Tapped-delay line filters (basically FIR filters) are best to simulate multiple echoes originating from same source. Hence they can be used to model multipath scenarios.

## Choose frequency-flat or frequency selective:

If the TDL filter has only one tap (\(N=1\)), it simulates a ** frequency-flat fading** channel. In contrast, if \(N>1\), then it simulates a

*channel.*

**frequency-selective fading**Each path in the multipath fading model is associated with a corresponding attenuation factor (\(a_n\)) and the path-delay (\(\tau_n\)). In continuous time, the complex path attenuation suffered by a signal on a given path is given by

$$ \tilde{a_n}(t) = a_n(t) exp\left[ -j 2 \pi f_c \tau_n(t) \right] $$

The complex channel response is given by

$$ h(t,\tau) = \sum_{n=0}^{N-1} \tilde{a}_n(t) \delta(t-\tau_n(t)) $$

In the equation above, the attenuation and path delay vary with time. This simulates a * time-variant complex channel*.

If we were to simulate a scenario where there is absolutely no movements or other changes in the transmission channel, the channel can remain fairly time invariant. Thus the * time-invariant complex channel* becomes

$$ h(t) = \sum_{n=0}^{N-1} \tilde{a}_n \delta(t-\tau_n) $$

Usually, the pair (\(a_n,\tau_n\)) is described as a * Power Delay Profile (PDP)* plot. A sample power delay profile plot for a fixed, discrete, three ray model with its corresponding implementation using a tapped-delay line filter is shown in the following figure

## Choose underlying distribution:

The next level of modeling involves, introduction of randomness in the above mentioned model there by rendering the channel response time variant. If the path attenuations are typically drawn from a complex Gaussian random variable, then at any given time \(t\), the absolute value of the impulse response \(\left |h(t,\tau)\right |\) is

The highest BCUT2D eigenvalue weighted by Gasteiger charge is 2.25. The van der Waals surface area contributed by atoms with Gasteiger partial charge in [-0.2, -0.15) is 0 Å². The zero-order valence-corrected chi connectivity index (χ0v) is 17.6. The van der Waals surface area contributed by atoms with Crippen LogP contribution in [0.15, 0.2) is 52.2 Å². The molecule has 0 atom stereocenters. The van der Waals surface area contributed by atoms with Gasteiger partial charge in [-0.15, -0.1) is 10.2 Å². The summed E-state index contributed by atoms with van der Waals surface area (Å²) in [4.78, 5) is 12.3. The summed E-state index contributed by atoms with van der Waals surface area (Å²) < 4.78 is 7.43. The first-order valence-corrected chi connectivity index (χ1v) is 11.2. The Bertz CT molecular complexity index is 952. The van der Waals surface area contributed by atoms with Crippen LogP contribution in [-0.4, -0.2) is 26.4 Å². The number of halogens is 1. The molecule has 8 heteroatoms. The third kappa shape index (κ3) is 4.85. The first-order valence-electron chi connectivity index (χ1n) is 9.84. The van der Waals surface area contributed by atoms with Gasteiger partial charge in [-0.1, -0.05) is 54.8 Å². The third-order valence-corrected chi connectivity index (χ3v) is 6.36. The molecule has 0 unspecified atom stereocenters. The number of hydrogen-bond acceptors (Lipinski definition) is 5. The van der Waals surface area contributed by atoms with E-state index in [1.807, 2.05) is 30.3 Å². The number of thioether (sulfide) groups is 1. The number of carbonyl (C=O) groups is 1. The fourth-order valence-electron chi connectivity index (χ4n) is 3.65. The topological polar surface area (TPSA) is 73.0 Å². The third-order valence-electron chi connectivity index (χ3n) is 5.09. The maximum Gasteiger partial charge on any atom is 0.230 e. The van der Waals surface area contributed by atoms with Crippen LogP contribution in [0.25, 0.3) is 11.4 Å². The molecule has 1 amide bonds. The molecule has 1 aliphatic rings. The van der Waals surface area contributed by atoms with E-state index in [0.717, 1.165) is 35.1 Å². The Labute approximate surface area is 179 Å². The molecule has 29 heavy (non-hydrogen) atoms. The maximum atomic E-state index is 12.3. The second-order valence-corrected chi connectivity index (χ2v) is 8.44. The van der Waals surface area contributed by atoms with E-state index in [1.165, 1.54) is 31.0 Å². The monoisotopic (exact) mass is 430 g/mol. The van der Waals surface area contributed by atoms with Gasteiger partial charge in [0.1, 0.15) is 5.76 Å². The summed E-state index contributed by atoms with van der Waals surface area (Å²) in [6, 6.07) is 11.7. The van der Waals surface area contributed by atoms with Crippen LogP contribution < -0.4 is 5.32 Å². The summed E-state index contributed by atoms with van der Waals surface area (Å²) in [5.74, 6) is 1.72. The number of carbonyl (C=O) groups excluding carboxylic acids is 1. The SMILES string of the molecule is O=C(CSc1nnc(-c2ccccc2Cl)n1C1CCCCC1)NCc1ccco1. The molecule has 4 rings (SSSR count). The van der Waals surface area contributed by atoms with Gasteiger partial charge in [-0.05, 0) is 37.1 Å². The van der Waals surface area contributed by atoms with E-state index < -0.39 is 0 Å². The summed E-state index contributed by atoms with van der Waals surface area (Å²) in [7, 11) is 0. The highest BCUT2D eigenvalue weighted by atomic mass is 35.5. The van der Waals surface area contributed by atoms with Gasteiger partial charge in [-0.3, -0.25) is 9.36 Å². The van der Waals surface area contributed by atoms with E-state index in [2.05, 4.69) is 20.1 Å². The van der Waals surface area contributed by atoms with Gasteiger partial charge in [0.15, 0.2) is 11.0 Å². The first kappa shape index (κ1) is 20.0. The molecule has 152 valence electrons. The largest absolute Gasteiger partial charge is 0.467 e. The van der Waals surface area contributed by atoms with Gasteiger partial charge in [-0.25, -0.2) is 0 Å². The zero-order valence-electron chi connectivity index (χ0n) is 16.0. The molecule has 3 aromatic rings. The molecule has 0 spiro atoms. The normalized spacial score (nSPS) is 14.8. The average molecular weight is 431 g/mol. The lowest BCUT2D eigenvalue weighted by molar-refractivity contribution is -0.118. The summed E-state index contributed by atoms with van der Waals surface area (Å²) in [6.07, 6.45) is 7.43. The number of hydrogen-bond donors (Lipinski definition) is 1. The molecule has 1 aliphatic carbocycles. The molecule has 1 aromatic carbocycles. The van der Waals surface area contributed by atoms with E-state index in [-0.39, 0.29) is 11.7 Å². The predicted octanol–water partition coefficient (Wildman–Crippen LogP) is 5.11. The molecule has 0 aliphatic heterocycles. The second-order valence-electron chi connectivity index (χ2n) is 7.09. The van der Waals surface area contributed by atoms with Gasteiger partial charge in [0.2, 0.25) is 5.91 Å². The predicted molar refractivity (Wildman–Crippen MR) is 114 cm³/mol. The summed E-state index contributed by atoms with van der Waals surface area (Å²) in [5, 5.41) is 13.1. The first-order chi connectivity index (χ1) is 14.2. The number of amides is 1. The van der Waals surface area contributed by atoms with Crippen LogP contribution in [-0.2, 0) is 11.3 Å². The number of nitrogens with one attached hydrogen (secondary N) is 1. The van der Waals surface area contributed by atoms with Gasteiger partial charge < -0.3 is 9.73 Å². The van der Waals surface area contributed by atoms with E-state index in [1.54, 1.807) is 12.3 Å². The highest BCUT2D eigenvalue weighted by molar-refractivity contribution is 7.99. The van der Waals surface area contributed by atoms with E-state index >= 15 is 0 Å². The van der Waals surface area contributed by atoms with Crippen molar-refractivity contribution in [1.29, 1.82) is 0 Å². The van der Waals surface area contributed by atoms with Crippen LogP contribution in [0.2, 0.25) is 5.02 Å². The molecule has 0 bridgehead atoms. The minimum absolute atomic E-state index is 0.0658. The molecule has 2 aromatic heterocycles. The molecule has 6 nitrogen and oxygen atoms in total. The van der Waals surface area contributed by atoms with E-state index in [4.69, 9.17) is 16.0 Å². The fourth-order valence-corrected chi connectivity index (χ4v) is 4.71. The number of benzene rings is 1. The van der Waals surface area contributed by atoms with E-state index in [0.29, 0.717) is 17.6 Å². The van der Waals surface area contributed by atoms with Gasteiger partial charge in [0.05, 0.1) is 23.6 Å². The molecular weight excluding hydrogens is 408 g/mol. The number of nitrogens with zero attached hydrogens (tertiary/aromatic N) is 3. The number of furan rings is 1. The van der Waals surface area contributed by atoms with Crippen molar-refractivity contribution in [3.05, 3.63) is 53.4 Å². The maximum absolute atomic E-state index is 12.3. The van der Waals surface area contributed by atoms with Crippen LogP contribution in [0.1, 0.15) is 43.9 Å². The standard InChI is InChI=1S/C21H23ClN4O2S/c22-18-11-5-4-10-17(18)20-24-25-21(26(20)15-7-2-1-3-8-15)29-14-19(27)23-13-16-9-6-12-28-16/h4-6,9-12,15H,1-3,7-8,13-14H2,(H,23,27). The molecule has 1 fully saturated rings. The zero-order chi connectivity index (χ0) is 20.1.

- Rayleigh distributed – if the mean of the distribution \(E [h(t; \tau)] = 0\)
- Rician distributed – if the mean of the distribution \(E [h(t; \tau)] \neq 0\)

Respectively, these two scenarios model the * presence or absence of a Line of Sight (LOS) path* between the transmitter and the receiver. The first propagation delay \(\tau_0\) has no effect on the model behavior and hence it can be removed.

Similarly, the propagation delays can also be randomized, resulting in a more realistic but extremely complex model to implement. Furthermore, the power-delay-profile specifications with arbitrary time delays, warrant non-uniformly spaced tapped-delay-line filters, that are not suitable for practical simulation. For ease of implementation, the given PDP model with arbitrary time delays can be converted to tractable uniformly spaced statistical model by a combination of interpolation/approximation/uniform-sampling of the given power-delay-profile.

## Real-life modelling:

Usually continuous domain equations for modeling multipath are specified in standards like COST-207 model in GSM specification. Such continuous time power-delay-profile models can be simulated using discrete-time Tapped Delay Line (TDL) filter with \(N\) number of taps with variable tap gains. Given the order \(N\), the problem boils down to determining the discrete tap spacing \(\Delta t\) and the path gains \(a_n\), in such a way that the simulated channel closely follows the specified multipath PDP characteristics. A survey of method to find a solution for this problem can be found in [1].